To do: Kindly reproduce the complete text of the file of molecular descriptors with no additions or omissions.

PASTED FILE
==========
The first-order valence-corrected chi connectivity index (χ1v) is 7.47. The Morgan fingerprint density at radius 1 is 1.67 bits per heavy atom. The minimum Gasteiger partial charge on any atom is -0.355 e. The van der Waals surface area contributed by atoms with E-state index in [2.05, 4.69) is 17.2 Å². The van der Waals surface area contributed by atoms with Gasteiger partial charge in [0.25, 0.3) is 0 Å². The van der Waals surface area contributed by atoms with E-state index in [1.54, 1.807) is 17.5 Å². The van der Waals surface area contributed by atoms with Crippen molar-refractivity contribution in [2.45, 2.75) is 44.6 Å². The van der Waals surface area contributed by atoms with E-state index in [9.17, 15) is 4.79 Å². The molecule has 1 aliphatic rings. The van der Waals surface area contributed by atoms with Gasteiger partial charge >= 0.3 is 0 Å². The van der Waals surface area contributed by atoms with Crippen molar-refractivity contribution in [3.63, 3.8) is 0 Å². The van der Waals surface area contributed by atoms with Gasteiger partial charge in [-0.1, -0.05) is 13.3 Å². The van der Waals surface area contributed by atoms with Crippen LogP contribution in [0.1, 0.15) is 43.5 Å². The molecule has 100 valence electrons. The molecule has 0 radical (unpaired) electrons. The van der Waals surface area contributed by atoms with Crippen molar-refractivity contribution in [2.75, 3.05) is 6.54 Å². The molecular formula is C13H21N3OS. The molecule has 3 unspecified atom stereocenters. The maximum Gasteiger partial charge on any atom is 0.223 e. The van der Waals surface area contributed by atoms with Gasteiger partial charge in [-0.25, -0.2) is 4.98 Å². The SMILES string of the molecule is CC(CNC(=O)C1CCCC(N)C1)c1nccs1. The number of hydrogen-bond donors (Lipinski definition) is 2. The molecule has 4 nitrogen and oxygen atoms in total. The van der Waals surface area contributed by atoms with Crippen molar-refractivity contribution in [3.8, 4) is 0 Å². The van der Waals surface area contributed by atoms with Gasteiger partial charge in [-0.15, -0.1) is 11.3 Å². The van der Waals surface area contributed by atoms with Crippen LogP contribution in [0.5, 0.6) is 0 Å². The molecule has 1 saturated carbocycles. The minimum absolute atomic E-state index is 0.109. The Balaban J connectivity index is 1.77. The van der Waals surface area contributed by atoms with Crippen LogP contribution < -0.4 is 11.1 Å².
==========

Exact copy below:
The first-order valence-corrected chi connectivity index (χ1v) is 7.47. The Morgan fingerprint density at radius 1 is 1.67 bits per heavy atom. The minimum Gasteiger partial charge on any atom is -0.355 e. The van der Waals surface area contributed by atoms with E-state index in [2.05, 4.69) is 17.2 Å². The van der Waals surface area contributed by atoms with Gasteiger partial charge in [0.25, 0.3) is 0 Å². The van der Waals surface area contributed by atoms with E-state index in [1.54, 1.807) is 17.5 Å². The van der Waals surface area contributed by atoms with Crippen molar-refractivity contribution in [2.45, 2.75) is 44.6 Å². The van der Waals surface area contributed by atoms with E-state index in [9.17, 15) is 4.79 Å². The molecule has 1 aliphatic rings. The van der Waals surface area contributed by atoms with Gasteiger partial charge >= 0.3 is 0 Å². The van der Waals surface area contributed by atoms with Crippen molar-refractivity contribution in [3.63, 3.8) is 0 Å². The van der Waals surface area contributed by atoms with Gasteiger partial charge in [-0.1, -0.05) is 13.3 Å². The van der Waals surface area contributed by atoms with Crippen LogP contribution in [0.1, 0.15) is 43.5 Å². The molecule has 100 valence electrons. The molecule has 0 radical (unpaired) electrons. The van der Waals surface area contributed by atoms with Crippen molar-refractivity contribution in [2.75, 3.05) is 6.54 Å². The molecular formula is C13H21N3OS. The molecule has 3 unspecified atom stereocenters. The maximum Gasteiger partial charge on any atom is 0.223 e. The van der Waals surface area contributed by atoms with Gasteiger partial charge in [-0.25, -0.2) is 4.98 Å². The SMILES string of the molecule is CC(CNC(=O)C1CCCC(N)C1)c1nccs1. The number of hydrogen-bond donors (Lipinski definition) is 2. The molecule has 4 nitrogen and oxygen atoms in total. The van der Waals surface area contributed by atoms with Crippen molar-refractivity contribution in [3.8, 4) is 0 Å². The van der Waals surface area contributed by atoms with Gasteiger partial charge in [-0.15, -0.1) is 11.3 Å². The van der Waals surface area contributed by atoms with Crippen LogP contribution in [0.5, 0.6) is 0 Å². The molecule has 1 saturated carbocycles. The minimum absolute atomic E-state index is 0.109. The Balaban J connectivity index is 1.77. The van der Waals surface area contributed by atoms with Crippen LogP contribution < -0.4 is 11.1 Å².